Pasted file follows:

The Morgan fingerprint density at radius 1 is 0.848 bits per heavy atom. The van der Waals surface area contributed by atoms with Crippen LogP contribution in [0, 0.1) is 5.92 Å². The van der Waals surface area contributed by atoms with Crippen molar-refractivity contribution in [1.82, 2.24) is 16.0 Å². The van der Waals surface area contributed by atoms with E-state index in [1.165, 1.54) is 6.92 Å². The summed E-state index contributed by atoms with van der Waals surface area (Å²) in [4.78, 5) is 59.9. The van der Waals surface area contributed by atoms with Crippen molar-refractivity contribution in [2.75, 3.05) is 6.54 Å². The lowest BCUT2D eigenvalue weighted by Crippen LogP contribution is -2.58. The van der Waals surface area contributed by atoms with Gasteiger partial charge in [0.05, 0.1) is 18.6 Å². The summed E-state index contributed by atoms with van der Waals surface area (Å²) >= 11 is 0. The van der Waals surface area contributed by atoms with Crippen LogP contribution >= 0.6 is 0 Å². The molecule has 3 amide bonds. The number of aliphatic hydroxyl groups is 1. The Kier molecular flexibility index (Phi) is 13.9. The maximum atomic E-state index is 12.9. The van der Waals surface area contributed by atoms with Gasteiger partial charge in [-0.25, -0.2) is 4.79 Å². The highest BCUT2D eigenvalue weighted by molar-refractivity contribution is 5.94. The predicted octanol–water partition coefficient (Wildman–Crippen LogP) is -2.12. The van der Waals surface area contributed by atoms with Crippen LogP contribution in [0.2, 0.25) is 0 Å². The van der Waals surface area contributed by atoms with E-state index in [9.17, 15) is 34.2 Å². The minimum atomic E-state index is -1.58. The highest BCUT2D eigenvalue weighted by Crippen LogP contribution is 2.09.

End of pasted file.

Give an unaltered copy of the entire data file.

The Morgan fingerprint density at radius 1 is 0.848 bits per heavy atom. The van der Waals surface area contributed by atoms with Crippen LogP contribution in [0, 0.1) is 5.92 Å². The van der Waals surface area contributed by atoms with Crippen molar-refractivity contribution in [1.82, 2.24) is 16.0 Å². The van der Waals surface area contributed by atoms with E-state index in [1.165, 1.54) is 6.92 Å². The summed E-state index contributed by atoms with van der Waals surface area (Å²) in [4.78, 5) is 59.9. The van der Waals surface area contributed by atoms with Crippen molar-refractivity contribution in [2.75, 3.05) is 6.54 Å². The lowest BCUT2D eigenvalue weighted by Crippen LogP contribution is -2.58. The van der Waals surface area contributed by atoms with Gasteiger partial charge in [0.05, 0.1) is 18.6 Å². The summed E-state index contributed by atoms with van der Waals surface area (Å²) >= 11 is 0. The van der Waals surface area contributed by atoms with Crippen LogP contribution >= 0.6 is 0 Å². The molecule has 3 amide bonds. The number of aliphatic hydroxyl groups is 1. The Kier molecular flexibility index (Phi) is 13.9. The maximum atomic E-state index is 12.9. The van der Waals surface area contributed by atoms with Gasteiger partial charge in [-0.25, -0.2) is 4.79 Å². The highest BCUT2D eigenvalue weighted by molar-refractivity contribution is 5.94. The predicted octanol–water partition coefficient (Wildman–Crippen LogP) is -2.12. The van der Waals surface area contributed by atoms with Crippen LogP contribution in [0.2, 0.25) is 0 Å². The van der Waals surface area contributed by atoms with E-state index in [9.17, 15) is 34.2 Å². The minimum atomic E-state index is -1.58. The highest BCUT2D eigenvalue weighted by Crippen LogP contribution is 2.09.